Pliny the Elder, Natural History

LCL 393: 364-365


Pliny: Natural History

aizoum, astragali radix. sistit et ischaemon et achillia.


LXXXIII. Equisaetum hippuris Graecis dicta et in pratis vituperata nobis—est autem pilus terrae equinae saetae similis—lienes cursorum extinguit decocta fictili novo ad tertias quantum vas capiat et per triduum heminis pota. unctis esculentis ex ante diem unum interdicitur. Graecorum varia circa hanc 133opinio: alii pinus foliis similem nigricantem eodem nomine appellant, vim eius admirabilem tradentes, sanguinis profluvia vel tacto tantum ea homine sisti, alii hippurin, alii ephedron, alii anabasim vocant, traduntque iuxta arbores nasci et scandentem eas dependere comis iunceis multis nigris ut ex equorum cauda, geniculatis ramulis, folia habere pauca, tenuia, exigua, semen rotundum, simile coriandro, radice 134lignosa, nasci in arbustis maxime. vis eius spissare corpora. sucus sanguinem e naribus fluentem inclusus sistit, item alvum. medetur dysintericis in vino dulci potus cyathis tribus, urinam ciet, tussim, orthopnoeam sanat, item rupta et quae serpunt. intestinis et vesicae folia bibuntur, enterocelen cohibet. faciunt et aliam hippurim brevioribus et mollioribus comis candidioribusque, perquam utilem ischiadicis et vulneribus ex aceto inpositam propter



epistaxis, by aizoüm and by root of astragalus. Ischaemon too and achillia check bleeding.

LXXXIII. Equisaetum, called hippuris by theEquisaetum. Greeks, and found fault with by me when I discussed meadow landa—it is in fact “hair of the earth” resembling horse hair—reduces the spleen of runners if as much as the pot will hold is boiled down to one third in new earthenware, and taken in drink for three days in doses of one hemina. There must be abstinence from fatty foods for at least one day previously. The Greeks hold various views about this plant; some under the same name speak of a dark plant with leaves like those of the pine, assuring us that, so wonderful is its nature, its mere touch stanches a patient’s bleeding; some call it hippuris, others ephedron, others anabasis. Their account is that it grows near trees, which it climbs, and hangs down in many dark, rush-like hairs as if from a horse’s tail; that its little branches are jointed, and its leaves few, slenderb and small; that the seed is round, resembling that of coriander, that its root is ligneous, and that it grows mostly in plantations. Its property is to bracec the body. Its juice, kept in the nostrils, checks haemorrhage therefrom, and it also checks looseness of the bowels. Taken in a sweet wine, in doses of three cyathi, it is good for dysentery, promotes passing of urine, and cures cough and orthopnoea, ruptures also and spreading sores. The leaves are taken in drink for complaints of the bowels and bladder; the plant itself reduces intestinal hernia. The Greeks recognise yet another hippuris, which has shorter, softer and paler hairs, making a very useful application in vinegard for sciatica, and also for cuts,e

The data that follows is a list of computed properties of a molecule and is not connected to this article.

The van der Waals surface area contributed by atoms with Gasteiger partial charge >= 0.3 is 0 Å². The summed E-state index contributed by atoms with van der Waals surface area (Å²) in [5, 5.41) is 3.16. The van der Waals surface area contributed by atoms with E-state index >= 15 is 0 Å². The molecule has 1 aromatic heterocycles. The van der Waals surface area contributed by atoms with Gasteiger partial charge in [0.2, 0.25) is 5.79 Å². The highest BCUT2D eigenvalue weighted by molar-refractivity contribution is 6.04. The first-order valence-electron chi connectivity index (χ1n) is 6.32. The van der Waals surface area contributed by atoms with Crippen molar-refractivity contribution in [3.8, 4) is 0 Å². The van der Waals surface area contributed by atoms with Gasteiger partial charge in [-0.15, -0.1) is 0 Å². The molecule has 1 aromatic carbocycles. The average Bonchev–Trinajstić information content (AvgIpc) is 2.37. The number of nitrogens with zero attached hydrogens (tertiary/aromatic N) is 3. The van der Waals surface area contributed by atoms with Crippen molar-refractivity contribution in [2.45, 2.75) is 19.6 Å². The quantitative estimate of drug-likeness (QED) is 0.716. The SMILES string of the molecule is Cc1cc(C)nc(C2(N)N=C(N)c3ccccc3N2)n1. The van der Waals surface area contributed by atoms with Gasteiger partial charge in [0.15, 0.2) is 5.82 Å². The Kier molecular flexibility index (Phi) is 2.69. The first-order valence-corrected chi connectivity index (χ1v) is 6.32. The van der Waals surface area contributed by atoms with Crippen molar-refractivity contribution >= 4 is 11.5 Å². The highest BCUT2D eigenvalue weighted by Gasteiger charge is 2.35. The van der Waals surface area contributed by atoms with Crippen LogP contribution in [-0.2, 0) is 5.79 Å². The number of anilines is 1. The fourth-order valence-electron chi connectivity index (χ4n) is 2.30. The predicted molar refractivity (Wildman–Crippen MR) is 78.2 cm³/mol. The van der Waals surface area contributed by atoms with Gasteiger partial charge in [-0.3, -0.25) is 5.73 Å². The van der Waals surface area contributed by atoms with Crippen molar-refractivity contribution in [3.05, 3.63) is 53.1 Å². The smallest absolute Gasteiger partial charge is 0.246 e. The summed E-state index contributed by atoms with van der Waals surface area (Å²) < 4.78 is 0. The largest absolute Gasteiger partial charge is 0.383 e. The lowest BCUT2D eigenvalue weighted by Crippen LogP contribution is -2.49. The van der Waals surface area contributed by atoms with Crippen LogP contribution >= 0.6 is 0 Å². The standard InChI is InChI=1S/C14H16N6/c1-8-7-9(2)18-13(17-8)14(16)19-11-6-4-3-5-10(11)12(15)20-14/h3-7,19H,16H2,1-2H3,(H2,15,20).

DOI: 10.4159/DLCL.pliny_elder-natural_history.1938